Tuesday, October 6, 2020


I listened to, rather than watched (for the audio and video were ludicrously unsynced) a talk, rather than an interview, between critic Alex Ross and composer John Adams on Ross's new and epically-researched book Wagnerism, which is not about Wagner's music but about the cultural impact it's had, concentrating (Ross said) on the era 1885-1915.

Adams quoted a number of extreme praises of Wagner, mostly from that era, which passed beyond the ludicrous to the actively nauseating. But he and Ross also offered a possible explanation: the rarity in that era of encounters with Wagner's music. A full opera at the push of a button was impossible then; indeed, it was practically impossible to fit a regular orchestra, let alone a Wagnerian one, in front of an acoustic horn of the day, so no recordings existed. Piano reductions weren't the same thing, not with Wagner, so you had to encounter it live or not at all. The rare chance to hear it could be transporting; ok, I can see that.

Adams cited an excerpt played from Hagen's music in Götterdämmerung as an example of Wagner's emotional depth; that it depicts malignancy in a way music had never done before. Other composers had written evil in music, but next to this, he said, Berlioz's Symphonie fantastique sounds comic. Objections from the Berliozians in the audience, I'm sure, and what about Weber? But yes, I can see the point; but to me it's outweighed by shallowness elsewhere in Wagner's conception. A stretch like this isn't integrated with its surrounding music; Wagner has no sense of symphonic development. One might say, this is opera and not a symphony; but if no, so much the worse for opera, and that's why I rarely get anything out of it.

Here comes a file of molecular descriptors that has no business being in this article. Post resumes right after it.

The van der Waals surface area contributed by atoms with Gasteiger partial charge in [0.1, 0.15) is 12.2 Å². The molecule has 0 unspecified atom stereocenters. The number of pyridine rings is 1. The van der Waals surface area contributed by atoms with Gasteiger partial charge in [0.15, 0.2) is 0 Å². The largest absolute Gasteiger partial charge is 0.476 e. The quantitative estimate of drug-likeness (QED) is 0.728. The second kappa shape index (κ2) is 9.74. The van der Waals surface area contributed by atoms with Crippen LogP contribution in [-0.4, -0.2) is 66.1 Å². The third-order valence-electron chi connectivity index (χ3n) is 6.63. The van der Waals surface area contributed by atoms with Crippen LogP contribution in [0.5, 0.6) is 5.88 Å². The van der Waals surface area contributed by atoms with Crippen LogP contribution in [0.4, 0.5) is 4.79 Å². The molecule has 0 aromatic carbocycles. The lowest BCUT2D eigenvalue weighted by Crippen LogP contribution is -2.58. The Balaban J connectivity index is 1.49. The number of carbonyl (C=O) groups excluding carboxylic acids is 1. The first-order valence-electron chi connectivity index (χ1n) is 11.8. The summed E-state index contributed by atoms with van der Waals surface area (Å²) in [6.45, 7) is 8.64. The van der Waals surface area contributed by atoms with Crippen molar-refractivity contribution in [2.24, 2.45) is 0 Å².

Furthermore, the one other excerpt played was of Tristan and Isolde having manic emotional orgasms over saying "Good morning" to each other. Half overwrought, half marking time; that's Wagner.

Still, I intend to read the book. Even if Wagner isn't good, it's important.

I found it helpful in tolerating the pauses and slow exposition in the talk by running simultaneously another window, quietly with some other music playing. Not by Wagner.

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